This album also taught me that all the things that I was giving so much importance to and that were driving me crazy at the end of the process like “use this and not that compressor” or “that snare must be 1db louder in here” or “I should cut the hats at 16.2kHz and not at 17.1kHz” or who knows what, are not so important in the end.

It’s just something that very probably only you as the producer will know and notice. And the funny thing is that many producer friends warned me to not go crazy for but I always have to experience something first hand before really learning it, so now I know. In other words? More music, less bullshit.

Tell us about your own label Encants - what is the aim and vibe of it?

It was in my plans for years to open my own label and when I stopped listening to other people’s opinion I finally did it. So far so good, I released two new artists AN5 that makes analog techno and last week with Futuristant’s first release we hit the first label’s Top 10 on Beatport. The third release titled “The Break” is from myself and it is an anticipation of my album coming out in mid-February. I will do some VA’s every now and then and also have guest remixers but I try to keep the regular artist base quite small, during all these years I’ve noticed that (apart some exceptions) when labels start “opening the doors” they start losing their identity and eventually implode. I want to leave artists of the label as much artistic freedom as possible and have them express themselves doing what they do best. Later on this year we will also start doing Encants label showcases.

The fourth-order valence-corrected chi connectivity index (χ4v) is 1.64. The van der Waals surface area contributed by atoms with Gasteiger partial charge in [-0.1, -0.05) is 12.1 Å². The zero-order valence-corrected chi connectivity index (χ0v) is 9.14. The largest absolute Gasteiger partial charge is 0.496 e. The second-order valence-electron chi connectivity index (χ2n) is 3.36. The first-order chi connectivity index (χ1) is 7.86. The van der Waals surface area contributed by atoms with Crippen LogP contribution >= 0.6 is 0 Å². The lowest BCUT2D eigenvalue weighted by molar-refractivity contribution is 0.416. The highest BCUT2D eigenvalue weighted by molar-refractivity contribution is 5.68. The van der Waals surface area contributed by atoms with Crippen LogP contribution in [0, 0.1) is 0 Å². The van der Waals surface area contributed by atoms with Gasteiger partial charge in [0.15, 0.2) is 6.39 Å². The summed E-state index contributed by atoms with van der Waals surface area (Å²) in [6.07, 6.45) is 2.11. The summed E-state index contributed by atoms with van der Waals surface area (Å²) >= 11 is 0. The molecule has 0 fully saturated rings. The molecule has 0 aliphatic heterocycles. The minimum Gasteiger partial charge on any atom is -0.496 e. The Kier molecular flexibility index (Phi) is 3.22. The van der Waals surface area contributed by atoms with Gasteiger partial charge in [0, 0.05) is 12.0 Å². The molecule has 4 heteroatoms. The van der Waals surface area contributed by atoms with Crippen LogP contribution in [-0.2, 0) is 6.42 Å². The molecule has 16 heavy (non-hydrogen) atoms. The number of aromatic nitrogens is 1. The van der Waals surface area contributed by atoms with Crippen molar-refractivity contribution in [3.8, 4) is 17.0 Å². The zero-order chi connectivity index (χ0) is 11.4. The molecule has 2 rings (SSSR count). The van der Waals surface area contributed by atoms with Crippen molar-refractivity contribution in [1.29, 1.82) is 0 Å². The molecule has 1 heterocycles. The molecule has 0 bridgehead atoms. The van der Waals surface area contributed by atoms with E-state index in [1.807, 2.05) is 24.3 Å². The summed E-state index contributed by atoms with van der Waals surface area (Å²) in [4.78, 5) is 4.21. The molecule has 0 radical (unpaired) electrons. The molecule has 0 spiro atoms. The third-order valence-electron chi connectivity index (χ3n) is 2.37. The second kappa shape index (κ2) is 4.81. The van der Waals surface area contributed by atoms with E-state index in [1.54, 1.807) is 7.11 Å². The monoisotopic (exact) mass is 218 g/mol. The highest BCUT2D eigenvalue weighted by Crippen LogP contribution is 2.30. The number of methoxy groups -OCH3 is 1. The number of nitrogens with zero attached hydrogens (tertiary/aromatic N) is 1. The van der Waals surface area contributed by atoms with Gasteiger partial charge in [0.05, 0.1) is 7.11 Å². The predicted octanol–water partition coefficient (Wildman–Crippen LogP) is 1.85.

What else have you got coming up/are you working on for the rest of 2019?

In 2019 going back to touring (also with an album tour that we’re organizing) and I have several EP’s and remixes coming out this year. One of the first to see the light after my album on Encants is an EP on “This Side Up” a new Barcelona-based label with remixes from Zombies in Miami and Undo. I’ll be working on music production for a movie and television but I really can’t say anything more about this.